by Dorian Jones
Members of the small ethnic Armenian community in Turkey are feeling increasingly uneasy. Their wariness is an outgrowth of recent claims by senior officials in Ankara that Kurdish rebels collaborate with Turkish Armenians, as well as the government’s move to expropriate several Armenian churches.
The words and actions come amid heavy fighting between Turkish security forces and Kurdistan Workers’ Party (PKK) rebels in towns and cities across southeastern Turkey. In these areas, graffiti with expletives calling ethnic Armenians traitors and accusing them of working with the rebels is commonplace.
“Everybody is afraid, there is fear everywhere,” said one ethnic Armenian resident of Diyarbakir, Turkey’s main Kurdish population center, a city of roughly a million inhabitants. “If the fighting gets worse, the fire will burn us, too. … We are not the direct target. But if this fire grows, it will definitely swallow us, too.”
Turkish President Recep Tayyip Erdogan apparently sees links beyond just the PKK.
During his visit to the United States earlier this month, Erdogan claimed that angry protests in Washington, DC, over Turkey’s fight against the PKK are part of a national and international conspiracy. He described the Kurdish American protesters, gathered outside the Brookings Institution, where he was scheduled to speak, as “representatives of the PKK terrorists’ organization, the YPG [Syrian Kurdish People’s Protection Units], Asala, and the parallel state [a reference to the movement led by self-exiled cleric Fethullah Gülen], who previously fled Turkey and currently live in the United States, standing side by side and live in each other’s pockets.”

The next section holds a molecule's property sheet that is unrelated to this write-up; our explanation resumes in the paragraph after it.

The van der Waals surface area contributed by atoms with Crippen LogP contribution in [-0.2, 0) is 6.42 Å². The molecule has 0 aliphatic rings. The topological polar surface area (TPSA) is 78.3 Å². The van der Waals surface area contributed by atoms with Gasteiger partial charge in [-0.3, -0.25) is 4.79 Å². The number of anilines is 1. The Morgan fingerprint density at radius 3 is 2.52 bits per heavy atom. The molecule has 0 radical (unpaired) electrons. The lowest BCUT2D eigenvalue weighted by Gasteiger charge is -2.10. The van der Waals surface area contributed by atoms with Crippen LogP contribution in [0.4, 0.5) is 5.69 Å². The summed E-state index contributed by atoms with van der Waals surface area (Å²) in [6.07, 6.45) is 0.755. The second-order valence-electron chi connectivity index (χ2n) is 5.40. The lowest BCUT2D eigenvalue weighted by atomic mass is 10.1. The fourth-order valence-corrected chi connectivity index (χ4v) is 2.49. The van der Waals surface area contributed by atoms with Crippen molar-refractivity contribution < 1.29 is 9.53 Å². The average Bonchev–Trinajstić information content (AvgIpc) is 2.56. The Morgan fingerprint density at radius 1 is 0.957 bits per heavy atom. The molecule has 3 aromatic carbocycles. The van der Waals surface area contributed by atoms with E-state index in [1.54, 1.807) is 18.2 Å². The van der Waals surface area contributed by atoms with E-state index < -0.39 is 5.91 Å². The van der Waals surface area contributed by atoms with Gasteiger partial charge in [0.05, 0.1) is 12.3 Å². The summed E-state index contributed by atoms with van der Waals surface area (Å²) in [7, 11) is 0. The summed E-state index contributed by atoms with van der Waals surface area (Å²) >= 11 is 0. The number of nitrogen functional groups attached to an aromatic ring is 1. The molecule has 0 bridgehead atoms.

Asala was an Armenian terrorist group that assassinated dozens of Turkish diplomats in the 1970s and 1980s. A flare-up in fighting in early April between Armenia and Turkey’s closest Eurasian ally, Azerbaijan, that erupted during Erdogan’s trip no doubt further fueled the government’s anxiety.
But even earlier, in a February 27 speech attacking Turkey’s pro-Kurdish Peoples’ Democratic Party (HDP), Prime Minister Ahmet Davutoglu also played the Armenian card. The prime minister in the speech accused Turkish-Armenian activists of helping the HDP establish political contacts with Russian leaders. Such contacts at this particular time are guaranteed to raise Ankara’s ire, given the high-level of enmity in Turkish-Russian relations. Bilateral ties have been in a nosedive since November, when Turkish fighters shot down a Russian military jet.
The hostile comments made by top Turkish leaders have alarmed members of Turkey’s ethnic Armenian minority, a group of uncertain size that generally stays in the shadows.
“The expressions of the president and the prime minister are supporting this phenomenon and encouraging those targeting the Armenians,” Garo Paylan, a Turkish-Armenian member of parliament from the HDP, told the Bianet.org news website. “We have seen in the writings on walls in cities under barricades that the word ‘Armenian’ still is being used as a swearword in Turkey.”
Historically, Turkish nationalists have always portrayed Turkey’s predominantly Christian Armenian minority as an untrustworthy fifth column, sympathetic to traditional enemy Russia. Until recently, schools echoed that claim. The prejudice extends to an unwritten rule that prevents ethnic minority members from becoming police officers, army officers or judges.